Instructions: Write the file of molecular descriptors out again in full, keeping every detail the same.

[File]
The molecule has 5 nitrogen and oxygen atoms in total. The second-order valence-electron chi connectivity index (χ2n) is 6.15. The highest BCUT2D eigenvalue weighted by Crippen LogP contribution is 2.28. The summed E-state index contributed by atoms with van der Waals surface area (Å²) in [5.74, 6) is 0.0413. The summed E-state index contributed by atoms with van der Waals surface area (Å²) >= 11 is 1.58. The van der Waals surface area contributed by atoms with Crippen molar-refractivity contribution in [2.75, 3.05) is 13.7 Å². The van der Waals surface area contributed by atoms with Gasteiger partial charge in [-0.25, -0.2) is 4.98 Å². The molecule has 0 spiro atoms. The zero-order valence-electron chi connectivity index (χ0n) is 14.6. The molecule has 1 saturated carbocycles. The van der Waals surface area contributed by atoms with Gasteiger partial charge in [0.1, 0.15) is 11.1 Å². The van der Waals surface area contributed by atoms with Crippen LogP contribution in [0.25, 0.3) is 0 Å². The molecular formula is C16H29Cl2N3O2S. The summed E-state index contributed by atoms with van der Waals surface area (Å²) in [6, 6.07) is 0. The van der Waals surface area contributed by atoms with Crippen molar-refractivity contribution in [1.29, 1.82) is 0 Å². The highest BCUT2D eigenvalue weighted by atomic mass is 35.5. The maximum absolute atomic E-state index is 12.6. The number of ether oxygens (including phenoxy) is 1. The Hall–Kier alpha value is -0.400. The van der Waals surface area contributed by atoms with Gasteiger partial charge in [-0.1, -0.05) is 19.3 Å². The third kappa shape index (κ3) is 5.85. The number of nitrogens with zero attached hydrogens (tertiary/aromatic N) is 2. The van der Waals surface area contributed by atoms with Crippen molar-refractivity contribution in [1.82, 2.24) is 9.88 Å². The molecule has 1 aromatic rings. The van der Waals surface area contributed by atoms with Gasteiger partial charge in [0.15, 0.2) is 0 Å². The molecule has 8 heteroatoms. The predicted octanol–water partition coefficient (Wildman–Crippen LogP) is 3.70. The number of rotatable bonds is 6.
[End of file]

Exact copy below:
The molecule has 5 nitrogen and oxygen atoms in total. The second-order valence-electron chi connectivity index (χ2n) is 6.15. The highest BCUT2D eigenvalue weighted by Crippen LogP contribution is 2.28. The summed E-state index contributed by atoms with van der Waals surface area (Å²) in [5.74, 6) is 0.0413. The summed E-state index contributed by atoms with van der Waals surface area (Å²) >= 11 is 1.58. The van der Waals surface area contributed by atoms with Crippen molar-refractivity contribution in [2.75, 3.05) is 13.7 Å². The van der Waals surface area contributed by atoms with Gasteiger partial charge in [-0.25, -0.2) is 4.98 Å². The molecule has 0 spiro atoms. The zero-order valence-electron chi connectivity index (χ0n) is 14.6. The molecule has 1 saturated carbocycles. The van der Waals surface area contributed by atoms with Gasteiger partial charge in [0.1, 0.15) is 11.1 Å². The van der Waals surface area contributed by atoms with Crippen LogP contribution in [0.25, 0.3) is 0 Å². The molecular formula is C16H29Cl2N3O2S. The summed E-state index contributed by atoms with van der Waals surface area (Å²) in [6, 6.07) is 0. The van der Waals surface area contributed by atoms with Crippen molar-refractivity contribution in [1.29, 1.82) is 0 Å². The highest BCUT2D eigenvalue weighted by atomic mass is 35.5. The maximum absolute atomic E-state index is 12.6. The number of ether oxygens (including phenoxy) is 1. The Hall–Kier alpha value is -0.400. The van der Waals surface area contributed by atoms with Gasteiger partial charge in [-0.1, -0.05) is 19.3 Å². The third kappa shape index (κ3) is 5.85. The number of nitrogens with zero attached hydrogens (tertiary/aromatic N) is 2. The van der Waals surface area contributed by atoms with Crippen molar-refractivity contribution in [1.82, 2.24) is 9.88 Å². The molecule has 1 aromatic rings. The van der Waals surface area contributed by atoms with Gasteiger partial charge in [0.15, 0.2) is 0 Å². The molecule has 8 heteroatoms. The predicted octanol–water partition coefficient (Wildman–Crippen LogP) is 3.70. The number of rotatable bonds is 6.